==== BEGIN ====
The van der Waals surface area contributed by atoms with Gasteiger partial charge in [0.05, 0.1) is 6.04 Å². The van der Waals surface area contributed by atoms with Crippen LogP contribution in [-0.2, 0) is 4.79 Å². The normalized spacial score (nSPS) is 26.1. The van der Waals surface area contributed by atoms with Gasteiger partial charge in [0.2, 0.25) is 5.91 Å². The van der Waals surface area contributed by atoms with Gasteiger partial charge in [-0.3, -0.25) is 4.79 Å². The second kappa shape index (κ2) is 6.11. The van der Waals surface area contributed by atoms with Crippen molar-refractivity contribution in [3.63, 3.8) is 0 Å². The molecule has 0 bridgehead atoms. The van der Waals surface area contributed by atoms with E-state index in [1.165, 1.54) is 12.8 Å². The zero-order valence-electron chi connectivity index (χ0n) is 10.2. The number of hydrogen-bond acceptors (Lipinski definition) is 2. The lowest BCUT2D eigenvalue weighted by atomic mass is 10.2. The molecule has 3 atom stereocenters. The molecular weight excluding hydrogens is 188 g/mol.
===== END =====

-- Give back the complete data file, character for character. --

The van der Waals surface area contributed by atoms with Gasteiger partial charge in [0.05, 0.1) is 6.04 Å². The van der Waals surface area contributed by atoms with Crippen LogP contribution in [-0.2, 0) is 4.79 Å². The normalized spacial score (nSPS) is 26.1. The van der Waals surface area contributed by atoms with Gasteiger partial charge in [0.2, 0.25) is 5.91 Å². The van der Waals surface area contributed by atoms with Gasteiger partial charge in [-0.3, -0.25) is 4.79 Å². The second kappa shape index (κ2) is 6.11. The van der Waals surface area contributed by atoms with Crippen molar-refractivity contribution in [3.63, 3.8) is 0 Å². The molecule has 0 bridgehead atoms. The van der Waals surface area contributed by atoms with E-state index in [1.165, 1.54) is 12.8 Å². The zero-order valence-electron chi connectivity index (χ0n) is 10.2. The number of hydrogen-bond acceptors (Lipinski definition) is 2. The lowest BCUT2D eigenvalue weighted by atomic mass is 10.2. The molecule has 3 atom stereocenters. The molecular weight excluding hydrogens is 188 g/mol.